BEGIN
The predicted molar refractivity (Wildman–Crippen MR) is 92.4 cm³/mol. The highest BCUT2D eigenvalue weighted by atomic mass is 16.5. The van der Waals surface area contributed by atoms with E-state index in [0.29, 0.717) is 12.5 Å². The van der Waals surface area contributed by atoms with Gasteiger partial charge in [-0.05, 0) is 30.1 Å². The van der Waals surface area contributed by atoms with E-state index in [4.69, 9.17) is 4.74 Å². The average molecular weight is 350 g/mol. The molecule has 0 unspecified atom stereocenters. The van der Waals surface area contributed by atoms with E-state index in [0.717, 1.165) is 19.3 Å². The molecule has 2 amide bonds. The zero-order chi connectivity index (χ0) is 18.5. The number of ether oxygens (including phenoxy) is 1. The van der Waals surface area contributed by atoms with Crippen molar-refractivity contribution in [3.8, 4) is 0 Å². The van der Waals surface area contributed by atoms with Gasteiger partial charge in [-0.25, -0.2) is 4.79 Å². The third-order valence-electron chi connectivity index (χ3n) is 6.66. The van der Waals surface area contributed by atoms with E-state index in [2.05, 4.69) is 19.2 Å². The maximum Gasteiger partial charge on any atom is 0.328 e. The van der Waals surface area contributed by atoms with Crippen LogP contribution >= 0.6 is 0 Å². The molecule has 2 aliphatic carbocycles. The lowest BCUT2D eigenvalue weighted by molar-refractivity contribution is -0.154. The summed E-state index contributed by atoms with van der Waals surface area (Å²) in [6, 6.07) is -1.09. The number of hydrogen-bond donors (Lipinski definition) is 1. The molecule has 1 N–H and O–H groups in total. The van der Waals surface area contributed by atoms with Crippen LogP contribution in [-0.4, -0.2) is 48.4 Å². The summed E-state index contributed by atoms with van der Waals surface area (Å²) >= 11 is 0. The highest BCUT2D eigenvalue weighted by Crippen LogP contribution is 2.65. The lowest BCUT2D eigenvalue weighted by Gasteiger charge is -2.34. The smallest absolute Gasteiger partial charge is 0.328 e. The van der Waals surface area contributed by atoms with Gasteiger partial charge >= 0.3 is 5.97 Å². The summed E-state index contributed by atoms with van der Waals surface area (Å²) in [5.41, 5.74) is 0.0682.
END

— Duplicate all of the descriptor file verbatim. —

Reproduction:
The predicted molar refractivity (Wildman–Crippen MR) is 92.4 cm³/mol. The highest BCUT2D eigenvalue weighted by atomic mass is 16.5. The van der Waals surface area contributed by atoms with E-state index in [0.29, 0.717) is 12.5 Å². The van der Waals surface area contributed by atoms with Gasteiger partial charge in [-0.05, 0) is 30.1 Å². The van der Waals surface area contributed by atoms with E-state index in [4.69, 9.17) is 4.74 Å². The average molecular weight is 350 g/mol. The molecule has 0 unspecified atom stereocenters. The van der Waals surface area contributed by atoms with E-state index in [0.717, 1.165) is 19.3 Å². The molecule has 2 amide bonds. The zero-order chi connectivity index (χ0) is 18.5. The number of ether oxygens (including phenoxy) is 1. The van der Waals surface area contributed by atoms with Crippen molar-refractivity contribution in [3.8, 4) is 0 Å². The van der Waals surface area contributed by atoms with Gasteiger partial charge in [-0.25, -0.2) is 4.79 Å². The third-order valence-electron chi connectivity index (χ3n) is 6.66. The van der Waals surface area contributed by atoms with E-state index in [2.05, 4.69) is 19.2 Å². The maximum Gasteiger partial charge on any atom is 0.328 e. The van der Waals surface area contributed by atoms with Crippen LogP contribution >= 0.6 is 0 Å². The molecule has 2 aliphatic carbocycles. The lowest BCUT2D eigenvalue weighted by molar-refractivity contribution is -0.154. The summed E-state index contributed by atoms with van der Waals surface area (Å²) in [6, 6.07) is -1.09. The number of hydrogen-bond donors (Lipinski definition) is 1. The molecule has 1 N–H and O–H groups in total. The van der Waals surface area contributed by atoms with Crippen LogP contribution in [-0.4, -0.2) is 48.4 Å². The summed E-state index contributed by atoms with van der Waals surface area (Å²) >= 11 is 0. The highest BCUT2D eigenvalue weighted by Crippen LogP contribution is 2.65. The lowest BCUT2D eigenvalue weighted by Gasteiger charge is -2.34. The smallest absolute Gasteiger partial charge is 0.328 e. The van der Waals surface area contributed by atoms with Gasteiger partial charge >= 0.3 is 5.97 Å². The summed E-state index contributed by atoms with van der Waals surface area (Å²) in [5.41, 5.74) is 0.0682.